Friday, November 30, 2012

{prompt} unique family


Wednesday, November 28, 2012

choosing & reacting during times of chaos

My husband had a big chunk of time off recently and we have been much busier than we expected.

Thanksgiving came, my brother moved out of state, my old dog had surgery (and has cancer), I ran two e-Labs and started writing a new one, I was interviewed on the radio (you can listen here - I am episode 60), and we got chickens. 



One day we actually had 9 separate errands/appointments. 

That is typically not how we do things. 

We love the slow and deliberate. 



But amazingly, our family did not become stressed or spin out of control in a frenzy trying to keep up. 

Maybe we are learning the lessons we keep close to our hearts and scribble late at nights into our journals. Maybe.

We took deep breaths and plodded through what had to be done and sloughed off what suddenly became less important. 

A saving grace (always) was to schedule long afternoons in the woods (between all those appointments). The kind of afternoons where you lay in the grass napping and then get up and try doing circus tricks, or quietly make little museums from the debris you find scattered around. 



We also straightened up the nature table which is full of items that reflect our current interest in birds. Florida is a wonderful place to be a bird watcher and we are learning about new waterfowl as they arrive on holiday at our nearby lake. 



This month was a wonderful reminder to me, especially as I was leading the first session of the holiday e-Lab (all about creating your life and experiences with intention).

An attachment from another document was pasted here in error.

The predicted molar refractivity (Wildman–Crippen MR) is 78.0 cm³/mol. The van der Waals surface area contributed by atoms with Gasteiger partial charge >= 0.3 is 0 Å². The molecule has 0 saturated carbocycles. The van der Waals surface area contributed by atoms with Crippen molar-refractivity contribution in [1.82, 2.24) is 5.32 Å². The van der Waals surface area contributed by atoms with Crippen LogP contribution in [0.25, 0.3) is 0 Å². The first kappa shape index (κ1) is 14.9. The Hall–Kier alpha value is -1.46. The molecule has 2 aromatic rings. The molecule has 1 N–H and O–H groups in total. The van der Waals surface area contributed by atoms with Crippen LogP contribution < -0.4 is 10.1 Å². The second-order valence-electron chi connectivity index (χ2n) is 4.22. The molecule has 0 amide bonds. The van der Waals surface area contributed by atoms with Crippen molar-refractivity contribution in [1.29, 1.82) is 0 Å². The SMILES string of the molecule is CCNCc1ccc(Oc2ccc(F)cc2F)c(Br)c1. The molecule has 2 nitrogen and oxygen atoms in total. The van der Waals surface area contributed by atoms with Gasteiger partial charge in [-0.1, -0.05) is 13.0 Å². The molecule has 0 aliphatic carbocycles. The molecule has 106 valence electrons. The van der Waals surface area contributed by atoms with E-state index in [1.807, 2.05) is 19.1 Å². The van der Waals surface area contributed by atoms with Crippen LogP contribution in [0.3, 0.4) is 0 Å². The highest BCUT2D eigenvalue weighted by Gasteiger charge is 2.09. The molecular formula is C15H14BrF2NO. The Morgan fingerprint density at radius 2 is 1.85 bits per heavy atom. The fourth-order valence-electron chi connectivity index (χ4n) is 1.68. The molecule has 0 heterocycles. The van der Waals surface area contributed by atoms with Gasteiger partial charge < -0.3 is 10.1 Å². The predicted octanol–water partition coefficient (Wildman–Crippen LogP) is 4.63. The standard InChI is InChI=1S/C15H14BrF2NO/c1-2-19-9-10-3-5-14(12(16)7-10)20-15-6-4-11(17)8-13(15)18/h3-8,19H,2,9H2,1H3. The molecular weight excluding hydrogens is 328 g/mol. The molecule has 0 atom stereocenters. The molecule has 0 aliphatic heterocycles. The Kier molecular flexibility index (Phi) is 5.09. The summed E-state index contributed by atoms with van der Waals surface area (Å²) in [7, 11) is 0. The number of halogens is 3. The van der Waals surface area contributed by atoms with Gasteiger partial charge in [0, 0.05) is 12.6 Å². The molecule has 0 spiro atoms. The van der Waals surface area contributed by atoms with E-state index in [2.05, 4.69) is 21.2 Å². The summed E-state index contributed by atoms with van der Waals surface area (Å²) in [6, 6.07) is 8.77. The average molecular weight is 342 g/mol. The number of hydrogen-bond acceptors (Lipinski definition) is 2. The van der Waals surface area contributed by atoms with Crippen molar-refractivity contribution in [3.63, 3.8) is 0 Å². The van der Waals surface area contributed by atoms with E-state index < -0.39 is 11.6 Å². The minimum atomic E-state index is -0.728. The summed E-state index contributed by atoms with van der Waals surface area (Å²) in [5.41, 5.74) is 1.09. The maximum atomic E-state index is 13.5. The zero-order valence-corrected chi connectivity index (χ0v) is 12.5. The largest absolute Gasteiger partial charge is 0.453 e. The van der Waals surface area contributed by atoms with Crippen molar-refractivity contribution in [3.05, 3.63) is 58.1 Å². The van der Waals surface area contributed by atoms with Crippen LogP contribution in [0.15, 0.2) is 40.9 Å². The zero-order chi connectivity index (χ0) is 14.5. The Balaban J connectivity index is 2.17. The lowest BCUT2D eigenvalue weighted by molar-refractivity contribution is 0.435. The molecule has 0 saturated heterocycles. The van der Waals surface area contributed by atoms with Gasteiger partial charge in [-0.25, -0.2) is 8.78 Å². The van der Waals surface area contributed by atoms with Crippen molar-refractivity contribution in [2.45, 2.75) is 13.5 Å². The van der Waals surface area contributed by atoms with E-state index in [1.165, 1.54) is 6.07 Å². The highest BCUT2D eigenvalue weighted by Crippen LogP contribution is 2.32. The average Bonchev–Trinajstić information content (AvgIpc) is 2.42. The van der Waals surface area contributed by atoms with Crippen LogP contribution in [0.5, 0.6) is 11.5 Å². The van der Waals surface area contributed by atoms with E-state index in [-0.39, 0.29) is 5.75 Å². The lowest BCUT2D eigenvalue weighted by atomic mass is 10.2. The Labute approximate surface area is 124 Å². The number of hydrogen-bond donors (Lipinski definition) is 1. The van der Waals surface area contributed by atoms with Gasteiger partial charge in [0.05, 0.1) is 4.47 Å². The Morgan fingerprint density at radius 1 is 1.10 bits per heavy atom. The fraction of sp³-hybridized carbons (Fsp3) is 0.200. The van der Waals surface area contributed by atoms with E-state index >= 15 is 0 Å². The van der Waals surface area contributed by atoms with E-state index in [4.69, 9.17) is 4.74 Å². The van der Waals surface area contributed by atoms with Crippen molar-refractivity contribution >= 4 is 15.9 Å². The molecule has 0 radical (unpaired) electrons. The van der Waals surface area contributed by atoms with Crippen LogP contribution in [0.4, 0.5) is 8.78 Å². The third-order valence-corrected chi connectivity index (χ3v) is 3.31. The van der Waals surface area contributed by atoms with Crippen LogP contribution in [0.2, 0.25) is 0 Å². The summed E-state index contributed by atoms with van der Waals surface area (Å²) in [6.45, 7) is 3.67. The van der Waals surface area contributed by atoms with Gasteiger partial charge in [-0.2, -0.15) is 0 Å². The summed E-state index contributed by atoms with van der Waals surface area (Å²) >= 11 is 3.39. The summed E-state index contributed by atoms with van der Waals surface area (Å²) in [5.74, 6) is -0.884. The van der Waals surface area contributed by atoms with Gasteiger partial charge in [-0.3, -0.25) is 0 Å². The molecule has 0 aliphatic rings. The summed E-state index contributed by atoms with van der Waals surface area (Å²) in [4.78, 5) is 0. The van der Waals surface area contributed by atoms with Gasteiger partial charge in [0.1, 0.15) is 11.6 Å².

We can not always anticpate what is around the corner. 

All the best, most orchestrated plans can blow away in an instant. And frequently, they do.

What I can control is my breath, the steadiness of my step, my ability to choose my reaction along with a big dose of humor and grace. 

How do you find calm in the midst of sudden chaos?
_______________________________________

I am offering one more session of the Holiday e-Lab. You can sign up here




We will share ideas of simplifying, setting intentions, dealing with negative people, traditions, decorations, food and more. 

This lab is meant to help you find the answers to create the holiday that you want. It is not too late!

Oh, and the Facebook group is full of ideas and support too!



Monday, November 26, 2012

a quiet hello



I hope your Thanksgiving was wonderful and filling. The season is here and I want to be present. I am being called to the forest and the waterways of Florida. While in other parts of the country, people are cozy-ing in and trying to stay warm, we are outside as much as possible, just looking at the light and the migratory bird that visit us each winter. We see and learn about a new one each day. 

It is actually overwhelming how beautiful it is now. 

So, this space will reflect my slight and temporary departure from here as I venture out. I will check in with the photos that I am making and a few words. I also have a few reviews to post this month.